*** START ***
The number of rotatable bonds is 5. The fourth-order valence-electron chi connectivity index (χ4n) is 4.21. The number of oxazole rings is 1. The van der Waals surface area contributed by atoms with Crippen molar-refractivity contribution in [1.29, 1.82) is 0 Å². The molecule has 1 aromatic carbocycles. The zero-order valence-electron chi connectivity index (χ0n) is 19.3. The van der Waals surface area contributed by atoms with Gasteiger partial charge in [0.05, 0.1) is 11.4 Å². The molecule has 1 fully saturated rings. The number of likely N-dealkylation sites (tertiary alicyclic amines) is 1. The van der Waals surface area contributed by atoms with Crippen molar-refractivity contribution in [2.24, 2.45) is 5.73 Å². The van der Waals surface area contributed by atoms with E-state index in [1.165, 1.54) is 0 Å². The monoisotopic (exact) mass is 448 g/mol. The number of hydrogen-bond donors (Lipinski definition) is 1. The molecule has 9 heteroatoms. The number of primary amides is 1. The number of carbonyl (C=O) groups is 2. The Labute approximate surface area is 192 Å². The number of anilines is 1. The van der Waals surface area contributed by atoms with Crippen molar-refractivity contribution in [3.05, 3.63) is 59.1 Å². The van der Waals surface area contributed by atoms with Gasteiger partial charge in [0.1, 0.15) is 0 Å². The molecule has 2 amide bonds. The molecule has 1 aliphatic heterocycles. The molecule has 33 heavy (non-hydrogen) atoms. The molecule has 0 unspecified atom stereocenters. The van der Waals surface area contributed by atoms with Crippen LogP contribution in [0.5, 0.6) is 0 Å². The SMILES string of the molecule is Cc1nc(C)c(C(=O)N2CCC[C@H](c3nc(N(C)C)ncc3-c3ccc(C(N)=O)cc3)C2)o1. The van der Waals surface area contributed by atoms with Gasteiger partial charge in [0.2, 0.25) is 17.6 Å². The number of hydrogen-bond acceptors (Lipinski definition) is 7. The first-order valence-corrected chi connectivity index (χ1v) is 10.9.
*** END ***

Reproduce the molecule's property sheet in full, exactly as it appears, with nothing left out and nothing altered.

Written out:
The number of rotatable bonds is 5. The fourth-order valence-electron chi connectivity index (χ4n) is 4.21. The number of oxazole rings is 1. The van der Waals surface area contributed by atoms with Crippen molar-refractivity contribution in [1.29, 1.82) is 0 Å². The molecule has 1 aromatic carbocycles. The zero-order valence-electron chi connectivity index (χ0n) is 19.3. The van der Waals surface area contributed by atoms with Gasteiger partial charge in [0.05, 0.1) is 11.4 Å². The molecule has 1 fully saturated rings. The number of likely N-dealkylation sites (tertiary alicyclic amines) is 1. The van der Waals surface area contributed by atoms with Crippen molar-refractivity contribution in [2.24, 2.45) is 5.73 Å². The van der Waals surface area contributed by atoms with E-state index in [1.165, 1.54) is 0 Å². The monoisotopic (exact) mass is 448 g/mol. The number of hydrogen-bond donors (Lipinski definition) is 1. The molecule has 9 heteroatoms. The number of primary amides is 1. The number of carbonyl (C=O) groups is 2. The Labute approximate surface area is 192 Å². The number of anilines is 1. The van der Waals surface area contributed by atoms with Crippen molar-refractivity contribution in [3.05, 3.63) is 59.1 Å². The van der Waals surface area contributed by atoms with Gasteiger partial charge in [0.1, 0.15) is 0 Å². The molecule has 2 amide bonds. The molecule has 1 aliphatic heterocycles. The molecule has 33 heavy (non-hydrogen) atoms. The molecule has 0 unspecified atom stereocenters. The van der Waals surface area contributed by atoms with Crippen LogP contribution in [0.5, 0.6) is 0 Å². The SMILES string of the molecule is Cc1nc(C)c(C(=O)N2CCC[C@H](c3nc(N(C)C)ncc3-c3ccc(C(N)=O)cc3)C2)o1. The van der Waals surface area contributed by atoms with Gasteiger partial charge in [0.2, 0.25) is 17.6 Å². The number of hydrogen-bond acceptors (Lipinski definition) is 7. The first-order valence-corrected chi connectivity index (χ1v) is 10.9.